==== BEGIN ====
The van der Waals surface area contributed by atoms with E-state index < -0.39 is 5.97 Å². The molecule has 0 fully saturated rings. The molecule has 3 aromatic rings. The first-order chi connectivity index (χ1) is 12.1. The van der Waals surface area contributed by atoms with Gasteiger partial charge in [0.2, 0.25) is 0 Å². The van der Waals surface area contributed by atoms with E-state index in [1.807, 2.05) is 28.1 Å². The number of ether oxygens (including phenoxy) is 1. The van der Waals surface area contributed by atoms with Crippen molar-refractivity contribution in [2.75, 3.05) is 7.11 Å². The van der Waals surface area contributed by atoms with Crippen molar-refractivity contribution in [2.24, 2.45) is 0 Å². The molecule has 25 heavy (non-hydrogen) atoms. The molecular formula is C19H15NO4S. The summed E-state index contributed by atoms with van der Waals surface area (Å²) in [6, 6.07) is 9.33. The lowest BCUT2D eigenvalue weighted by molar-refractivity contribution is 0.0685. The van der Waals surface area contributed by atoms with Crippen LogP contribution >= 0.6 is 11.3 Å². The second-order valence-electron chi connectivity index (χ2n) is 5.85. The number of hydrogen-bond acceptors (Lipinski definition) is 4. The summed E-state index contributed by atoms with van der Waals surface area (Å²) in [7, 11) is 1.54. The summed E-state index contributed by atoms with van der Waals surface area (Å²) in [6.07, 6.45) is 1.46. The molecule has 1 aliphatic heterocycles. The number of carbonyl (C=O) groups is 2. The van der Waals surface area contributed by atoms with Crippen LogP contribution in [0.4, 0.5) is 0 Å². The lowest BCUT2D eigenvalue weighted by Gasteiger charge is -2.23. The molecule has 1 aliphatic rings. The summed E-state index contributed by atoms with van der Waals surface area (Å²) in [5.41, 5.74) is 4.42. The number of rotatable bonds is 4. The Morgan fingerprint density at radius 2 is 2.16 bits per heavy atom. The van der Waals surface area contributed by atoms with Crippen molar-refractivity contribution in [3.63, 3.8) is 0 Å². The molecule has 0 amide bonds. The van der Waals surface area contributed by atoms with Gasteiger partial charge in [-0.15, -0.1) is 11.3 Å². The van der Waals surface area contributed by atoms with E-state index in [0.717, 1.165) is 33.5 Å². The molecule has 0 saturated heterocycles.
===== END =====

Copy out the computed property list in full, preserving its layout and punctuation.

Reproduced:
The van der Waals surface area contributed by atoms with E-state index < -0.39 is 5.97 Å². The molecule has 0 fully saturated rings. The molecule has 3 aromatic rings. The first-order chi connectivity index (χ1) is 12.1. The van der Waals surface area contributed by atoms with Gasteiger partial charge in [0.2, 0.25) is 0 Å². The van der Waals surface area contributed by atoms with E-state index in [1.807, 2.05) is 28.1 Å². The number of ether oxygens (including phenoxy) is 1. The van der Waals surface area contributed by atoms with Crippen molar-refractivity contribution in [2.75, 3.05) is 7.11 Å². The van der Waals surface area contributed by atoms with Crippen molar-refractivity contribution in [2.24, 2.45) is 0 Å². The molecule has 25 heavy (non-hydrogen) atoms. The molecular formula is C19H15NO4S. The summed E-state index contributed by atoms with van der Waals surface area (Å²) in [6, 6.07) is 9.33. The lowest BCUT2D eigenvalue weighted by molar-refractivity contribution is 0.0685. The van der Waals surface area contributed by atoms with Crippen LogP contribution >= 0.6 is 11.3 Å². The second-order valence-electron chi connectivity index (χ2n) is 5.85. The number of hydrogen-bond acceptors (Lipinski definition) is 4. The summed E-state index contributed by atoms with van der Waals surface area (Å²) in [7, 11) is 1.54. The summed E-state index contributed by atoms with van der Waals surface area (Å²) in [6.07, 6.45) is 1.46. The molecule has 1 aliphatic heterocycles. The number of carbonyl (C=O) groups is 2. The van der Waals surface area contributed by atoms with Crippen LogP contribution in [0.4, 0.5) is 0 Å². The lowest BCUT2D eigenvalue weighted by Gasteiger charge is -2.23. The molecule has 1 aliphatic rings. The summed E-state index contributed by atoms with van der Waals surface area (Å²) in [5.41, 5.74) is 4.42. The number of rotatable bonds is 4. The Morgan fingerprint density at radius 2 is 2.16 bits per heavy atom. The van der Waals surface area contributed by atoms with Crippen molar-refractivity contribution in [3.63, 3.8) is 0 Å². The molecule has 0 amide bonds. The van der Waals surface area contributed by atoms with Gasteiger partial charge in [-0.15, -0.1) is 11.3 Å². The van der Waals surface area contributed by atoms with E-state index in [0.717, 1.165) is 33.5 Å². The molecule has 0 saturated heterocycles.